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Spokane, Washington  Est. May 19, 1883
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New storm-water guidelines differ technically

For most homeowners, storm water isn’t something they think about until their basements are filled with it.

But to engineers, developers and environmental agencies it’s a big deal. Big enough, in fact, that the federal government ratcheted down requirements for handling excess runoff in 1999, and those changes have finally made their way into regulations proposed for Spokane County.

“You can’t make it worse for anyone downstream,” said Matt Zarecor of Spokane County Development Services, summarizing the ethos of storm water regulations. That’s not a departure from rules in the county and its cities for two decades, he said. The differences in the new storm water manual will be in refined technical specifications slated for approval in Spokane, Spokane Valley and the county, he said.

With a few exceptions, new building projects on more than one acre can’t produce more runoff than the naked land. The manual addresses how that’s done, specifically how builders funnel petroleum-laden storm water from parking lots and other hard surfaces into the ground. The most noticeable change from the old rules likely will be smaller swales – the grassy pits designed to collect that water and filter out most of the pollutants before they reach the aquifer.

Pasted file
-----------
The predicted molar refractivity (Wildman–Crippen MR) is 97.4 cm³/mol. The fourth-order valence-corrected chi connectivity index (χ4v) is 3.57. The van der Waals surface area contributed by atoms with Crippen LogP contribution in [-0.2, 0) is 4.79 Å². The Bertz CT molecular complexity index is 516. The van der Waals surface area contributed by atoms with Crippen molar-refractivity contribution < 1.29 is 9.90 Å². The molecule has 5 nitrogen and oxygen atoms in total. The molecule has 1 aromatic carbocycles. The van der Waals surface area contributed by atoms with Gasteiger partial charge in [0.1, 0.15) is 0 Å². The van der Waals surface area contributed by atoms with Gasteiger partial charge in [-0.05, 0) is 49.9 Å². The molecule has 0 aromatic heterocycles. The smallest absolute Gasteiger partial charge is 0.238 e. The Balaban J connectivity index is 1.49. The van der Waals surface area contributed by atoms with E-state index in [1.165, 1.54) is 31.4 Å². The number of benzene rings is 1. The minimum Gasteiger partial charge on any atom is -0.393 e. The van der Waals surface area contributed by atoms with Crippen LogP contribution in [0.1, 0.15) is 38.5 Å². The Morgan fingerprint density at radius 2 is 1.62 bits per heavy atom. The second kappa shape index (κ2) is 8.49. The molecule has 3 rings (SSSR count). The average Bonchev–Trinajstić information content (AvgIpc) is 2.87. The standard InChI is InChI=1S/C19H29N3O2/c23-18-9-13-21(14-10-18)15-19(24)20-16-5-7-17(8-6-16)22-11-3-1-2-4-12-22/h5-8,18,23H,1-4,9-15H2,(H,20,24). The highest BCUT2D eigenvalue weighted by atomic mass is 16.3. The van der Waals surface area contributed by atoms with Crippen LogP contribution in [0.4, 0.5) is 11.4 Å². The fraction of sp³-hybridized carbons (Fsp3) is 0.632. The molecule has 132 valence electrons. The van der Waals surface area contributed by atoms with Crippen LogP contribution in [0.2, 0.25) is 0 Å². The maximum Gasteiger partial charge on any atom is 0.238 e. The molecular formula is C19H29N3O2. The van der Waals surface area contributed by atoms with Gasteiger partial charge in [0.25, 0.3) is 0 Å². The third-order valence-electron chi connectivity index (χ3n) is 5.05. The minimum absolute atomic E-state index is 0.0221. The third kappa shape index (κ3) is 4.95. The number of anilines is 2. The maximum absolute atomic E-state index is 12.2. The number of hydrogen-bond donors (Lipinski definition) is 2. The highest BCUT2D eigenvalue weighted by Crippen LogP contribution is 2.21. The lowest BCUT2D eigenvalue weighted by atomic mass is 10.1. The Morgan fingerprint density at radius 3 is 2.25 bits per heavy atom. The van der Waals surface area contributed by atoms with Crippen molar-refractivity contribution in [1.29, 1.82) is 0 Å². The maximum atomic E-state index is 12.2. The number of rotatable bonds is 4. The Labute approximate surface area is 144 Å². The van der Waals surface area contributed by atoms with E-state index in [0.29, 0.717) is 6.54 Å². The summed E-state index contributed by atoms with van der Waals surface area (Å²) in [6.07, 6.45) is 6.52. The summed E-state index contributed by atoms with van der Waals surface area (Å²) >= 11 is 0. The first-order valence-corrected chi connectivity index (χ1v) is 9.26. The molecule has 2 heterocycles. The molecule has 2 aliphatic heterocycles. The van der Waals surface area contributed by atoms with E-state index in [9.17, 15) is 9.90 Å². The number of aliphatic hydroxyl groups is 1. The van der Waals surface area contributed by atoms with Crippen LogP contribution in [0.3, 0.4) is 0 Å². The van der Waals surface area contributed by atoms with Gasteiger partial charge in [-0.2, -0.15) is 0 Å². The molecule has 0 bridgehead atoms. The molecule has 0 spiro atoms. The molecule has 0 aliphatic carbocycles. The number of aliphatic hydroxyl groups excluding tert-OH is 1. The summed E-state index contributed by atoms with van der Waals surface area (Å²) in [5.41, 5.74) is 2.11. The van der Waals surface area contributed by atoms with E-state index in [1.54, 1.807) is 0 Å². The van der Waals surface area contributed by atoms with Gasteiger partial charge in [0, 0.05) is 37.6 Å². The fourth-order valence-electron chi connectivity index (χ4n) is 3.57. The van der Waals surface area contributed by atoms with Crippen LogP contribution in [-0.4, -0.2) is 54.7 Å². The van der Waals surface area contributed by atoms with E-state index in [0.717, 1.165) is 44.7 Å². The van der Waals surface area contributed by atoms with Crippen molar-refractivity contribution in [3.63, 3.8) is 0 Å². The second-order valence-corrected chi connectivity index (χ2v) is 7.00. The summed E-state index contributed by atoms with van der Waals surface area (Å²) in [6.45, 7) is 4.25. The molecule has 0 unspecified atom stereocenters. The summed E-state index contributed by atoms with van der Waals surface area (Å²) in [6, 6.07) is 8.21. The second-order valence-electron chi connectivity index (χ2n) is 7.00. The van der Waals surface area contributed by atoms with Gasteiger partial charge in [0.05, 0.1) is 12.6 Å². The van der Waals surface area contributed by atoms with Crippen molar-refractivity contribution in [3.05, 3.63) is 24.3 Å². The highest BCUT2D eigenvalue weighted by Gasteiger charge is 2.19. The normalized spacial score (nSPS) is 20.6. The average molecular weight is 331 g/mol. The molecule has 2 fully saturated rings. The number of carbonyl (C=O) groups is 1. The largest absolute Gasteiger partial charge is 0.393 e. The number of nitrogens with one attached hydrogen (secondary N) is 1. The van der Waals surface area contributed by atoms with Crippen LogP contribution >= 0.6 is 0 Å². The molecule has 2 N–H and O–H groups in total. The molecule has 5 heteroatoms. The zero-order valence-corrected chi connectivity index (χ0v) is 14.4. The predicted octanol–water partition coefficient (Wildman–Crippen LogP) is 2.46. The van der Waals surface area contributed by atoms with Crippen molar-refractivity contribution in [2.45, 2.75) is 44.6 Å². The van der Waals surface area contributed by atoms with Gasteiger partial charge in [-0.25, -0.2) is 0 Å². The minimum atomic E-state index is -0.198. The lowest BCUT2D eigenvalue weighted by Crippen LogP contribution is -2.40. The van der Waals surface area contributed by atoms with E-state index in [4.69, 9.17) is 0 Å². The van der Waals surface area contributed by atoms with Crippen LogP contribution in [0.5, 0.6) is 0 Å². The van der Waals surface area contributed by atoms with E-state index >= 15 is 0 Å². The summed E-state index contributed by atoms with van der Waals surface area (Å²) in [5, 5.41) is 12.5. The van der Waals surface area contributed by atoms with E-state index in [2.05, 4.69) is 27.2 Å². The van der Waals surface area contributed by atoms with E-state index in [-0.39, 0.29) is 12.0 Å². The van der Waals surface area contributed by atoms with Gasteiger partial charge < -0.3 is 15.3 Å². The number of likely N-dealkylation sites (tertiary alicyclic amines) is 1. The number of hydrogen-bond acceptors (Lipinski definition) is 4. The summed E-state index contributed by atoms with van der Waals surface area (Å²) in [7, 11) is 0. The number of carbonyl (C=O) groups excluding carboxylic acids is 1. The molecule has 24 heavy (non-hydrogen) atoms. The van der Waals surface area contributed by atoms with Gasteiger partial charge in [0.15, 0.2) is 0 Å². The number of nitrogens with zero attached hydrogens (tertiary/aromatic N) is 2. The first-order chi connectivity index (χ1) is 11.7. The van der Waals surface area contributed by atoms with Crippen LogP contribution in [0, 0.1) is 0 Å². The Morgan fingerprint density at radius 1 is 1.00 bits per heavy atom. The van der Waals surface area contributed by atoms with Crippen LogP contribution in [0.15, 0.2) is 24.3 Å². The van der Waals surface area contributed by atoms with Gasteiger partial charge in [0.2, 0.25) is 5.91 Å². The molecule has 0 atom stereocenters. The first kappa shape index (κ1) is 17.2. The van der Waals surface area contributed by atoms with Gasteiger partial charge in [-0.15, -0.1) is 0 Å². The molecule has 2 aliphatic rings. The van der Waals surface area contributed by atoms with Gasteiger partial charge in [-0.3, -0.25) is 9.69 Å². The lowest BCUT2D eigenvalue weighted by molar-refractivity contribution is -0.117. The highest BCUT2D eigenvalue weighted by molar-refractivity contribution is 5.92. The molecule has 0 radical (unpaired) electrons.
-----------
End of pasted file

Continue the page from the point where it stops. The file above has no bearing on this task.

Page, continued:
In Spokane Valley, a visible demonstration of that change might be the 20-yard by 40-yard fenced-off swale near Mission Avenue and Burns Road. Under the new regulation, similar to those adopted by Spokane Valley early this year, that pit could be about a third smaller.

Zarecor said design requirements that spread water over more of the grass would make the new swales as effective as the old ones and take up less space.

The city of Spokane is double-checking that to make sure the new swales meet federal pollution filtering requirements said Lars Hendron, principal engineer in the city’s Wastewater Management Department. Still, Spokane has worked closely with the other municipalities for the last year, and he said it will be beneficial to establish a consistent policy across jurisdictions.

The next step in moving the guidelines forward will be approval by the planning commissions and elected governments of Spokane, Spokane Valley and Spokane County in December or January.

For more information on the manual or to comment on the new standards, call Zarecor at 477-7255.

A draft of the document is available online at http://www.spokanevalley.org. Comments on the draft will be accepted through Wednesday.

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